Gurgen Yanikian was one of those who determined the direction of modern Armenian history. The Carinthian Armenian was still a child when he witnessed his people’s greatest pain, the genocide against the Armenians. All his life Yanikyan tried to get the perpetrators of the Armenian Genocide punished and revenge on his compatriots by all possible peaceful means, but he had a very different solution and tasks planned from above. On January 27, 1973, at the age of 78, Gourgen Yanikian steadfastly fired 13 bullets at the Turkish Consul and Vice Consul in Santa Barbara. He called the police, and upon their arrival he claimed to be the author of the murder. He was sentenced to life in prison. On February 10, 1984, he was transferred from prison to a hospital, where he died 17 days later.
News of his death was published in the New York Times Magazine on March 1, 1984. It was a small news story with misleading information, titled “Arrested Armenian Passes Away.”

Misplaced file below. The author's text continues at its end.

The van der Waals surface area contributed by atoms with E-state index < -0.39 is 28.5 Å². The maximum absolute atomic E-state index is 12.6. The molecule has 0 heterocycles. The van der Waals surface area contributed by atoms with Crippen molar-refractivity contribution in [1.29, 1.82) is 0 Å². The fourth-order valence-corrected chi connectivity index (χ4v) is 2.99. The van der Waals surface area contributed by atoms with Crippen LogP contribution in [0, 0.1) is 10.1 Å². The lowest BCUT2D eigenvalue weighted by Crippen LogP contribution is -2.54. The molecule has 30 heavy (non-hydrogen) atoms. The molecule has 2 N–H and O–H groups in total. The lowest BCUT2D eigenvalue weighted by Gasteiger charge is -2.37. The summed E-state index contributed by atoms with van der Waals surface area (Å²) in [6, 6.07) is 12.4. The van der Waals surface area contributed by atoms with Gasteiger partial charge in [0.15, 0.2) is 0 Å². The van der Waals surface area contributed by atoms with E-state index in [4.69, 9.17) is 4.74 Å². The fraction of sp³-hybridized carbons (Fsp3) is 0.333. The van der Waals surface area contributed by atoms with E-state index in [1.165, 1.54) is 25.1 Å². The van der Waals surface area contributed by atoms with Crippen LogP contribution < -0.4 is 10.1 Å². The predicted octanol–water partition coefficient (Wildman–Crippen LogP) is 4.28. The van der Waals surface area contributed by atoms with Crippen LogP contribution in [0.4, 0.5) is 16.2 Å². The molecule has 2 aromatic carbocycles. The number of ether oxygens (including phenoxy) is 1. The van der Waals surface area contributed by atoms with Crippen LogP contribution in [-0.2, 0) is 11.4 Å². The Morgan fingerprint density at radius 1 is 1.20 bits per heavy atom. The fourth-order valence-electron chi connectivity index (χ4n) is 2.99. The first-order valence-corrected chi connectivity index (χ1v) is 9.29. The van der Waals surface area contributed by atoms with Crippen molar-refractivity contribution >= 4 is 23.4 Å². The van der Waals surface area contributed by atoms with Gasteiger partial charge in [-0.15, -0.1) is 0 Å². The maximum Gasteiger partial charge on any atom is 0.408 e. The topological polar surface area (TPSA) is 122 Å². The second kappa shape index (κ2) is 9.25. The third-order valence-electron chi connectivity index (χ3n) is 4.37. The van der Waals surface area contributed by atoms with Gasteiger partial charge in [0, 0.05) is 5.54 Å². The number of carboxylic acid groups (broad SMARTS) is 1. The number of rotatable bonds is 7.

The content was as follows:
“Armenian writer and engineer Gurgen Mkrtich Yanikian, who killed two Turkish consuls in California in 1973, died a natural death in prison Monday. He was 88 years old. In July 1973, he was sentenced to life in prison for murder.”
With these shootings in Santa Barbara began the struggle for Armenian revenge, a new phase of Armenian demand. Yanikian was considered the spiritual founder of the Armenian Secret Army for the Liberation of Armenia (ASALA) or “ASALA.”
On January 20, 1975, a bomb exploded outside the offices of the World Council of Churches in Beirut. The “military group of Gurgen Yanikian” claimed responsibility for the operation. This was the day on which ASALA was officially founded. In the following months and years, until December 1990, ASALA conducted 300 armed operations around the world.